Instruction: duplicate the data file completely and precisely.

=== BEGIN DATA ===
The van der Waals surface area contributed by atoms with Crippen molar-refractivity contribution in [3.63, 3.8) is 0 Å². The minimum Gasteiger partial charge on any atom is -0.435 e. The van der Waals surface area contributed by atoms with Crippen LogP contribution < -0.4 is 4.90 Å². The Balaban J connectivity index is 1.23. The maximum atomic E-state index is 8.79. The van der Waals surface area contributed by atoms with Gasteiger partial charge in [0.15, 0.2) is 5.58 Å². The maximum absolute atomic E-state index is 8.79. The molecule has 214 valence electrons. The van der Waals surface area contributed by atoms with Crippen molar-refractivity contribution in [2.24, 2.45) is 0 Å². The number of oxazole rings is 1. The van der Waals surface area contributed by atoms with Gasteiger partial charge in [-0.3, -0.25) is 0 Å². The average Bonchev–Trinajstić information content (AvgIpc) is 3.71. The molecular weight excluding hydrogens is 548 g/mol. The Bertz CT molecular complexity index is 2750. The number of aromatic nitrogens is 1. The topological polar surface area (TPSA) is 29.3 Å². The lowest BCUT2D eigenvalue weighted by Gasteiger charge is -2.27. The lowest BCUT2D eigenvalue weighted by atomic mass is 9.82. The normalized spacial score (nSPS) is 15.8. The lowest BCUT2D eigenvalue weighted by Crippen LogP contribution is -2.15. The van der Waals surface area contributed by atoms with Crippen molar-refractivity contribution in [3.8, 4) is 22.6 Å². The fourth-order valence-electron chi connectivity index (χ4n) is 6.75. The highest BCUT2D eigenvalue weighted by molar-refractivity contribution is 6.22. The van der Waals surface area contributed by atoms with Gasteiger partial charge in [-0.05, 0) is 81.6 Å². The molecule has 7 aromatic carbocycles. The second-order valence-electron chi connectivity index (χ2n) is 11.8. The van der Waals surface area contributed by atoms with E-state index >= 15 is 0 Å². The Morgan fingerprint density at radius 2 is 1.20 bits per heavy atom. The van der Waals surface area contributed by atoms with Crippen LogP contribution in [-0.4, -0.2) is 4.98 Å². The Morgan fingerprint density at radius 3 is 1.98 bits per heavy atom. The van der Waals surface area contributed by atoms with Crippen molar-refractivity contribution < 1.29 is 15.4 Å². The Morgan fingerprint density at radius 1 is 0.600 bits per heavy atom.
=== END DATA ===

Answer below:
The van der Waals surface area contributed by atoms with Crippen molar-refractivity contribution in [3.63, 3.8) is 0 Å². The minimum Gasteiger partial charge on any atom is -0.435 e. The van der Waals surface area contributed by atoms with Crippen LogP contribution < -0.4 is 4.90 Å². The Balaban J connectivity index is 1.23. The maximum atomic E-state index is 8.79. The van der Waals surface area contributed by atoms with Gasteiger partial charge in [0.15, 0.2) is 5.58 Å². The maximum absolute atomic E-state index is 8.79. The molecule has 214 valence electrons. The van der Waals surface area contributed by atoms with Crippen molar-refractivity contribution in [2.24, 2.45) is 0 Å². The number of oxazole rings is 1. The van der Waals surface area contributed by atoms with Gasteiger partial charge in [-0.3, -0.25) is 0 Å². The average Bonchev–Trinajstić information content (AvgIpc) is 3.71. The molecular weight excluding hydrogens is 548 g/mol. The Bertz CT molecular complexity index is 2750. The number of aromatic nitrogens is 1. The topological polar surface area (TPSA) is 29.3 Å². The lowest BCUT2D eigenvalue weighted by Gasteiger charge is -2.27. The lowest BCUT2D eigenvalue weighted by atomic mass is 9.82. The normalized spacial score (nSPS) is 15.8. The lowest BCUT2D eigenvalue weighted by Crippen LogP contribution is -2.15. The van der Waals surface area contributed by atoms with Crippen molar-refractivity contribution in [3.8, 4) is 22.6 Å². The fourth-order valence-electron chi connectivity index (χ4n) is 6.75. The highest BCUT2D eigenvalue weighted by molar-refractivity contribution is 6.22. The van der Waals surface area contributed by atoms with Gasteiger partial charge in [-0.05, 0) is 81.6 Å². The molecule has 7 aromatic carbocycles. The second-order valence-electron chi connectivity index (χ2n) is 11.8. The van der Waals surface area contributed by atoms with E-state index >= 15 is 0 Å². The Morgan fingerprint density at radius 2 is 1.20 bits per heavy atom. The van der Waals surface area contributed by atoms with Crippen LogP contribution in [-0.4, -0.2) is 4.98 Å². The Morgan fingerprint density at radius 3 is 1.98 bits per heavy atom. The van der Waals surface area contributed by atoms with Crippen molar-refractivity contribution < 1.29 is 15.4 Å². The Morgan fingerprint density at radius 1 is 0.600 bits per heavy atom.